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Effect of finishing mode (pasture- or mixed-diet) on lipid composition, colour stability and lipid oxidation in meat from Charolais cattle
- Gatellier, P., Mercier, Y., Juin, H., Renerre, M.
- Meat science 2005 v.69 no.1 pp. 175-186
- Charolais, beef cows, heifers, steers, gender differences, cow feeding, sown pastures, grazing, corn silage, hay, feed concentrates, dietary mineral supplements, vitamin supplements, feed intake, feed conversion, age at slaughter, beef carcasses, longissimus dorsi, carcass composition, meat composition, meat quality, color, lipid content, fatty acid composition, food packaging, vacuum packaging, aerobic conditions, carbon dioxide, oxygen, food storage, refrigeration, storage time, oxidative stability, lipid peroxidation, myoglobin, heme iron, thiobarbituric acid-reactive substances, polyunsaturated fatty acids, omega-3 fatty acids, omega-6 fatty acids, vitamin content, vitamin E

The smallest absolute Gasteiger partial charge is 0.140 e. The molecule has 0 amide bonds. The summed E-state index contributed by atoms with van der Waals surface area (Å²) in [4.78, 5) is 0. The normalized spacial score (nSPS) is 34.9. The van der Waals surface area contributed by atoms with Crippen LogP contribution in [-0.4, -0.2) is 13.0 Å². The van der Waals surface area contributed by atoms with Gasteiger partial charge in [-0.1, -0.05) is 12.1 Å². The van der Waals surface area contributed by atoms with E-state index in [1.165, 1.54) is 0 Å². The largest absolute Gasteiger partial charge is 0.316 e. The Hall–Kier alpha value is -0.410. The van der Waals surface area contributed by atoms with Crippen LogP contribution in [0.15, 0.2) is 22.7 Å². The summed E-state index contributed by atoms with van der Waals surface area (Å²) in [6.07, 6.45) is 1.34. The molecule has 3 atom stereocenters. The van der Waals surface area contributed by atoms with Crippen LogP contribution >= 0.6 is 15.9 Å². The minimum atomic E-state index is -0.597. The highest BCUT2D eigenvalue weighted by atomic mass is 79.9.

- Effects of pasture- or mixed-diet finishing mode on colour and lipid stability were measured in meat from Charolais steers, heifers and cows of different ages after refrigerated storage. Meats from pasture- and mixed-diet finished cattle have more or less significant differences in lipid composition which will influence the colour and lipid stability. The mixed-diet finished cattle have about the same proportions of saturated and monounsaturated lipids as pasture-diet finished animals; on the contrary, cattle fed on grass have higher proportions of n-3 PUFA, and to a less extent, of n-6. Finishing diet had an important effect on lipid stability, meat from pasture-finished animals showing significantly lower TBA-RS level than meat from mixed-diet finished animals. Effect of diet was also significant on myoglobin content with a higher content of haeminic iron in mixed-diet finished animals. Effect of diet on colour stability was slight with a beneficial effect of pasture finishing mode, significant only in heifers, and after a meat storage of six days in air.